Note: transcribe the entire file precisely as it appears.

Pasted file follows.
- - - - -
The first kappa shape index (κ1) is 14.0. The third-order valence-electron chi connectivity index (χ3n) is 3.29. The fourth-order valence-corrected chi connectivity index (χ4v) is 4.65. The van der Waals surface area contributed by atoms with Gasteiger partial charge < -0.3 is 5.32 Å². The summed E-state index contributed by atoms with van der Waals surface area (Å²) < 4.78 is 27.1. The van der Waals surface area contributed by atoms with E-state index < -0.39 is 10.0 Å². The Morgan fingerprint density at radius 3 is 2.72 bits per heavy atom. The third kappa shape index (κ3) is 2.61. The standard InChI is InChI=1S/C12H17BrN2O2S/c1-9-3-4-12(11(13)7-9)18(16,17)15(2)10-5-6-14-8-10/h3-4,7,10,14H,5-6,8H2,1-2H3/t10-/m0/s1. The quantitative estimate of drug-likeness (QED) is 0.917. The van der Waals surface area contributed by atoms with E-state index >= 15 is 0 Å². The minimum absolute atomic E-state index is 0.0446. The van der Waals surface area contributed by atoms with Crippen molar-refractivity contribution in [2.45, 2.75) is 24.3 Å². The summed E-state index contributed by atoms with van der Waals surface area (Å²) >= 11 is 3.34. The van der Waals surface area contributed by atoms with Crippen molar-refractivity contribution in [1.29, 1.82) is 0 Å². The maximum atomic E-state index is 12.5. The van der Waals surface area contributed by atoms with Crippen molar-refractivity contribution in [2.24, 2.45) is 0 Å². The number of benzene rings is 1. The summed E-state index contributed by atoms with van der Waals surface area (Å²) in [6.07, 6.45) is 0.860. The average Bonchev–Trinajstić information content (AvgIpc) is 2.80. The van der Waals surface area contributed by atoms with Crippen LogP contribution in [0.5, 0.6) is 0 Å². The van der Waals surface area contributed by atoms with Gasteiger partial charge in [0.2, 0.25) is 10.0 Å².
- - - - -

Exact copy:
The first kappa shape index (κ1) is 14.0. The third-order valence-electron chi connectivity index (χ3n) is 3.29. The fourth-order valence-corrected chi connectivity index (χ4v) is 4.65. The van der Waals surface area contributed by atoms with Gasteiger partial charge < -0.3 is 5.32 Å². The summed E-state index contributed by atoms with van der Waals surface area (Å²) < 4.78 is 27.1. The van der Waals surface area contributed by atoms with E-state index < -0.39 is 10.0 Å². The Morgan fingerprint density at radius 3 is 2.72 bits per heavy atom. The third kappa shape index (κ3) is 2.61. The standard InChI is InChI=1S/C12H17BrN2O2S/c1-9-3-4-12(11(13)7-9)18(16,17)15(2)10-5-6-14-8-10/h3-4,7,10,14H,5-6,8H2,1-2H3/t10-/m0/s1. The quantitative estimate of drug-likeness (QED) is 0.917. The van der Waals surface area contributed by atoms with E-state index >= 15 is 0 Å². The minimum absolute atomic E-state index is 0.0446. The van der Waals surface area contributed by atoms with Crippen molar-refractivity contribution in [2.45, 2.75) is 24.3 Å². The summed E-state index contributed by atoms with van der Waals surface area (Å²) >= 11 is 3.34. The van der Waals surface area contributed by atoms with Crippen molar-refractivity contribution in [1.29, 1.82) is 0 Å². The maximum atomic E-state index is 12.5. The van der Waals surface area contributed by atoms with Crippen molar-refractivity contribution in [2.24, 2.45) is 0 Å². The number of benzene rings is 1. The summed E-state index contributed by atoms with van der Waals surface area (Å²) in [6.07, 6.45) is 0.860. The average Bonchev–Trinajstić information content (AvgIpc) is 2.80. The van der Waals surface area contributed by atoms with Crippen LogP contribution in [0.5, 0.6) is 0 Å². The van der Waals surface area contributed by atoms with Gasteiger partial charge in [0.2, 0.25) is 10.0 Å².